Area alums lead inaugural KCKCC women’s soccer team
When it came time for Kansas City Kansas Community College women’s soccer coach Ruben Rodriguez to choose three captains for the inaugural athletic program, one area athlete stood out.
Shawnee Mission North alum Gabby Martinez had sent Rodriguez an email seeking out the position, touting her skills.
“She was very confident and looked like she was a self-motivator,” Rodriguez said. “I was impressed with that. That’s why I finally decided to make her the captain.”
The all-freshman Lady Blue Devil squad, with Martinez at the helm, finished its first season last month with a loss to Barton County Community College to finish 1-15.
The freshman midfielder was one of two area athletes that played for the Blue Devils this season, with Shawnee Mission Northwest graduate Ericka Marquez regularly contributing to the squad as a forward.
As a glance at its record indicates, the new program struggled in its conference, which includes Johnson County Community College and Butler County Community College.
“The results didn’t necessarily go our way,” Rodriguez said.
Acknowledging that the record included a staggering number of losses, Rodriguez was quick to add that more than half of the games were “very close.”
“As far as the performance, we were very satisfied,” he said.
Generally, first-year programs don’t set expectations too high, Rodriguez said, but her team’s were a little bit higher. For Martinez, success isn’t gauged by wins or losses but rather what level the team plays at.
“Record doesn’t mean anything,“ she said. “It’s about how you play on that field and how much you give.”
Marquez, who played junior varsity for the Cougars last season, said losing games was something she had to adjust to.
“I, for myself and for the team, had really high expectations,” Marquez said. “My team was pretty good in high school.”
Starting any program can cause headaches for both athletes and administrators. KCKCC’s late approval of the program last February pushed back recruiting time for the coaching staff by more than two months.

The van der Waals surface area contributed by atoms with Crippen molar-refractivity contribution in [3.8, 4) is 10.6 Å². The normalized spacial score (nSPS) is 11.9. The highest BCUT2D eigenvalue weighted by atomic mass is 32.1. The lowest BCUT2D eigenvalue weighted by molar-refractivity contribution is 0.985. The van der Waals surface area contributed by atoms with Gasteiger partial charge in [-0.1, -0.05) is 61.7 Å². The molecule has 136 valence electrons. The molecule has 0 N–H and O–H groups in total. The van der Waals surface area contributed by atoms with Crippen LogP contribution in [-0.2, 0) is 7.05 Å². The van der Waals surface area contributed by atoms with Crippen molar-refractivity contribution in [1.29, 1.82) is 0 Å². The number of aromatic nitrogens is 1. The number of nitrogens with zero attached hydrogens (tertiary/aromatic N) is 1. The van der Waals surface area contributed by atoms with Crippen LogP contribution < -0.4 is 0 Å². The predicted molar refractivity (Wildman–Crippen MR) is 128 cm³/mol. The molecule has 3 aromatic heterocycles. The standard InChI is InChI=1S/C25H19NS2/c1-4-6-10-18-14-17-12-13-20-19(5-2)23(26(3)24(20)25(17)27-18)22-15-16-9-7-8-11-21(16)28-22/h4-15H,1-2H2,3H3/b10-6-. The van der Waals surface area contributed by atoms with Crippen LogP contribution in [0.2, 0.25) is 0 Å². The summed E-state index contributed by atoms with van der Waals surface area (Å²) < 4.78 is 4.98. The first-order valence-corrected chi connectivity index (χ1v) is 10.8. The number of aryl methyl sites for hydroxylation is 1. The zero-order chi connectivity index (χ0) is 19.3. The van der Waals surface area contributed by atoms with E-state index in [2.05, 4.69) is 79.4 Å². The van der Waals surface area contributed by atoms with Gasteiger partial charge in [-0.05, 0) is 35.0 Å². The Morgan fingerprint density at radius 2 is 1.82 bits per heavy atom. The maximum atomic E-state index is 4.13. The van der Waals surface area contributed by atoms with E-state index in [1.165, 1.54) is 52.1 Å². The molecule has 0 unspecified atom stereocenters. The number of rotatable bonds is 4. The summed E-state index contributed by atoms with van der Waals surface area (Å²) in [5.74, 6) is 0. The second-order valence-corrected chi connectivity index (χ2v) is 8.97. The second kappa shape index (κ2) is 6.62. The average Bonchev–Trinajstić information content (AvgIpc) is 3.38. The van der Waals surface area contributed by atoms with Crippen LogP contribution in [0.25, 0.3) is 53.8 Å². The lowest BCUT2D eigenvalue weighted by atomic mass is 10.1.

“Anytime you start a new program, you are going to have growing pains,” athletic director Dan Pratt said. “We did not expect to compete with the top level of our conference, but we still did compete.”
Another element serious lacking for the new program this season was a home field. Throughout the season, the Blue Devils played at the Overland Park Soccer Complex almost 25 miles away.
Construction is almost finished on a $5 million soccer, track and baseball complex at the college, slated to be completed early next month.
“It was definitely different,” Martinez said of playing with a new program. “We didn’t have that chemistry.”
Individually, Martinez said, she’s gotten more aggressive throughout the season and she hopes to carry that momentum with her next season.
Rodriguez said both girls bring a unique level of enthusiasm and energy to the team.
“Those girls are very energetic,” he said. “Obviously Gabby brings her leadership qualities, which were an asset to the team. And Ericka, her excitement spreads to the rest of the team.”
Considering where her skills were at toward the beginning of the season, Marquez said she is pleased she survived the season and playing soccer at the collegiate level.
“I definitely have improved and am proud of myself because I didn’t think I would make it,” she said.
On returning next season, Marquez said she is looking forward to getting on the field again and building off the skills developed throughout the last few months.
Endurance and a willingness to compete were among the strengths of the team, Marquez said.
“We’ve developed so far and have gotten so far since the beginning,” she said. “We can work on what we have now and will definitely have something to show them (next season).”